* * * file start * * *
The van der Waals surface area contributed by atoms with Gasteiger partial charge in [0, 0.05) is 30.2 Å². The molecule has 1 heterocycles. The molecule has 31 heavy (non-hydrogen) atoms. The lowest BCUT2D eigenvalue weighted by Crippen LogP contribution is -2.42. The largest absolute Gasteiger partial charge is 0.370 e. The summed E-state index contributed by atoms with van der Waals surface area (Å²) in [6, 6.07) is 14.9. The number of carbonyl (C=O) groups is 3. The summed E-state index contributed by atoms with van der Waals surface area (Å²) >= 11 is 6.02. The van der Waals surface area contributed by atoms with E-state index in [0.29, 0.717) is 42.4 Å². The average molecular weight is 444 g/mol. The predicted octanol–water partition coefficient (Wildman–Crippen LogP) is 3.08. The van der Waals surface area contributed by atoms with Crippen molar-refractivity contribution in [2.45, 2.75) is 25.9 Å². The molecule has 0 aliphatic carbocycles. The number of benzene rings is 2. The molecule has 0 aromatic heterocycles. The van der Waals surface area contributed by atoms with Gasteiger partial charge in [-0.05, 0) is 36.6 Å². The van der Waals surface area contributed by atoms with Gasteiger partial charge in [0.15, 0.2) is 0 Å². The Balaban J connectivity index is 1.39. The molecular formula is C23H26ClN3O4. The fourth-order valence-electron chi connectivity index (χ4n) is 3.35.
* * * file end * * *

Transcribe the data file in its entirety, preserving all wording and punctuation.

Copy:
The van der Waals surface area contributed by atoms with Gasteiger partial charge in [0, 0.05) is 30.2 Å². The molecule has 1 heterocycles. The molecule has 31 heavy (non-hydrogen) atoms. The lowest BCUT2D eigenvalue weighted by Crippen LogP contribution is -2.42. The largest absolute Gasteiger partial charge is 0.370 e. The summed E-state index contributed by atoms with van der Waals surface area (Å²) in [6, 6.07) is 14.9. The number of carbonyl (C=O) groups is 3. The summed E-state index contributed by atoms with van der Waals surface area (Å²) >= 11 is 6.02. The van der Waals surface area contributed by atoms with E-state index in [0.29, 0.717) is 42.4 Å². The average molecular weight is 444 g/mol. The predicted octanol–water partition coefficient (Wildman–Crippen LogP) is 3.08. The van der Waals surface area contributed by atoms with Crippen molar-refractivity contribution in [2.45, 2.75) is 25.9 Å². The molecule has 0 aliphatic carbocycles. The number of benzene rings is 2. The molecule has 0 aromatic heterocycles. The van der Waals surface area contributed by atoms with Gasteiger partial charge in [-0.05, 0) is 36.6 Å². The van der Waals surface area contributed by atoms with Gasteiger partial charge in [0.15, 0.2) is 0 Å². The Balaban J connectivity index is 1.39. The molecular formula is C23H26ClN3O4. The fourth-order valence-electron chi connectivity index (χ4n) is 3.35.